A few weeks ago, my husband came home from work and asked me what I did for the day.

Unfortunately I was having one of those days where my chronic pain was not giving me a break so I said that I had spent most of the day resting.

I was like, “I had to rest all day today, but I hope that tomorrow I can be more responsible.”

My husband gave me a strange look.

“What do you mean by ‘being responsible’?”

“I mean, getting stuff done and being productive.”

Then he smiled at me kindly and said, “Resting is being responsible.”

I was completely stunned.

Yes. Resting is being responsible.

By listening to my body, I’m taking responsibility for my health and well-being. By stepping away from busyness, I was showing a high level of concern and care.

Why did I think that resting was a sign of irresponsibility?

In our modern culture, being responsible is often inseparable from taking action. However this short conversation reminded me that stillness is its own form of care and work.

I find the unique kind of productivity that blossoms from stillness and rest fascinating and even mysterious on some levels. It’s a way of honoring my mind, body, and even emotions by doing less.

I’m currently wrapping up a Self-healing Life Coach Certification course on Udemy. However, my reason for buying and taking this course was to mainly improve in how I’m healing myself.

In the email I sent January 1st, I shared that my intention for the year was to focus on healing my mind and my body.

Then a little over one week later, almost magically, this course fell into my lap. I had no clue going into it, but it turned out that the instructor for this course also suffers from chronic pain. Even more interesting is that her pain areas are very similar to my own. This virtual path crossing felt almost cosmic.

As a plus, she also has ADHD, so I immediately recognized that what she had to share would also be suitable for calming overstimulation and would work with my scattered mind.

This definitely shows the impact of setting an intention, instead of obsessing over a goal!🙌🏿

As a highly sensitive person with chronic pain, my self-care list has been a long one. Before taking this course, my self-care practice was prone to becoming this long, arduous routine. It would take hours to adequately take care of the complexities of my emotional landscape along with all the workouts, stretches, and pain relief products that I needed to address the physical side of things too.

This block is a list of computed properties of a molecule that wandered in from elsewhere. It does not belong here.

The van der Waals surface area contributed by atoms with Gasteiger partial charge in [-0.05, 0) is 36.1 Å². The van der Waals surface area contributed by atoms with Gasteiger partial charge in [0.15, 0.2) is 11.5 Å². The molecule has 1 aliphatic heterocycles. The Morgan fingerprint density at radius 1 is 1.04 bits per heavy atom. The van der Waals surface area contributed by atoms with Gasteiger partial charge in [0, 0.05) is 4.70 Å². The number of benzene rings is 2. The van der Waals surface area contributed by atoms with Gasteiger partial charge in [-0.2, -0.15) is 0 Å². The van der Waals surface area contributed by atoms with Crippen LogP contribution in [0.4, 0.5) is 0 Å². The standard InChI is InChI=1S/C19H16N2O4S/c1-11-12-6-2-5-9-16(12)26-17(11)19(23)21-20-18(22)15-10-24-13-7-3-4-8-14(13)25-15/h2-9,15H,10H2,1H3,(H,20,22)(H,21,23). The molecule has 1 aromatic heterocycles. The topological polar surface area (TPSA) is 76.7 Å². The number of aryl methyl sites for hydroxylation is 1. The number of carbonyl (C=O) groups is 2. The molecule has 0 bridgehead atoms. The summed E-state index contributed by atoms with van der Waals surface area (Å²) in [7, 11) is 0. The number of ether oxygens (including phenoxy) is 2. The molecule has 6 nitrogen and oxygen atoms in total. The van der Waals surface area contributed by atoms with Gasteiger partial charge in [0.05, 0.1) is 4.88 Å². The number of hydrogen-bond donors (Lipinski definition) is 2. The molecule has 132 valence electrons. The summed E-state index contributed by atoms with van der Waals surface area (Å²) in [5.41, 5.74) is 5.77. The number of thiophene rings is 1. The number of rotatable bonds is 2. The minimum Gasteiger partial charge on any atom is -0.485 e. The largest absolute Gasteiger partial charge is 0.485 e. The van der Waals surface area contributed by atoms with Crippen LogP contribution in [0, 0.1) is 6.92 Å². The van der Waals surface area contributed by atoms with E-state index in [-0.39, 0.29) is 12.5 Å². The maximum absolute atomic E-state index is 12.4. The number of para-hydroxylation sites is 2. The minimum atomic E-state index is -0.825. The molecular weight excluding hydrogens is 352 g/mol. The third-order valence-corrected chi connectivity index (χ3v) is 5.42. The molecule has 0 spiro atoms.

My self-care routine was becoming work, and it needed a serious injection of stillness. This course hit what I needed perfectly, basically turning rest and small movements into powerful moments of healing. For better self-care, I needed to do less.

As a result, I’ve become more proficient at sprinkling profound moments of self-care into the pockets of time I find throughout my day.

Self-care is becoming more intertwined with my life, instead of BEING my life. I love this shift because having such an involved self-care routine was a burden. Now what I do is not only simple and light, but also effective.

From this experience, I’ve come to see that taking tiny actions of self-care that compound daily can be way more effective than carving out a random self-care day here and there. I need to pay myself back for the hard work of my body and mind every day.

The self-healing course also reminded me to give special attention to self-care practices that I’ve found to be the most effective for me over the long term. When it comes to self-care, it’s easy to fall into shiny object syndrome, but keeping in mind what has always worked well is key to keeping things simple, easy, and impactful.

No matter what, I know that journaling, tea drinking, music, foam-rolling, and reading will be mainstays of my self-care practice because they are all things that have consistently brought me healing throughout my life.

What practices have consistently brought healing to you?

Take some time to enjoy one of those activities today, even if it’s just for five minutes. In doing so, you’re honoring your needs, paying yourself, and being totally responsible.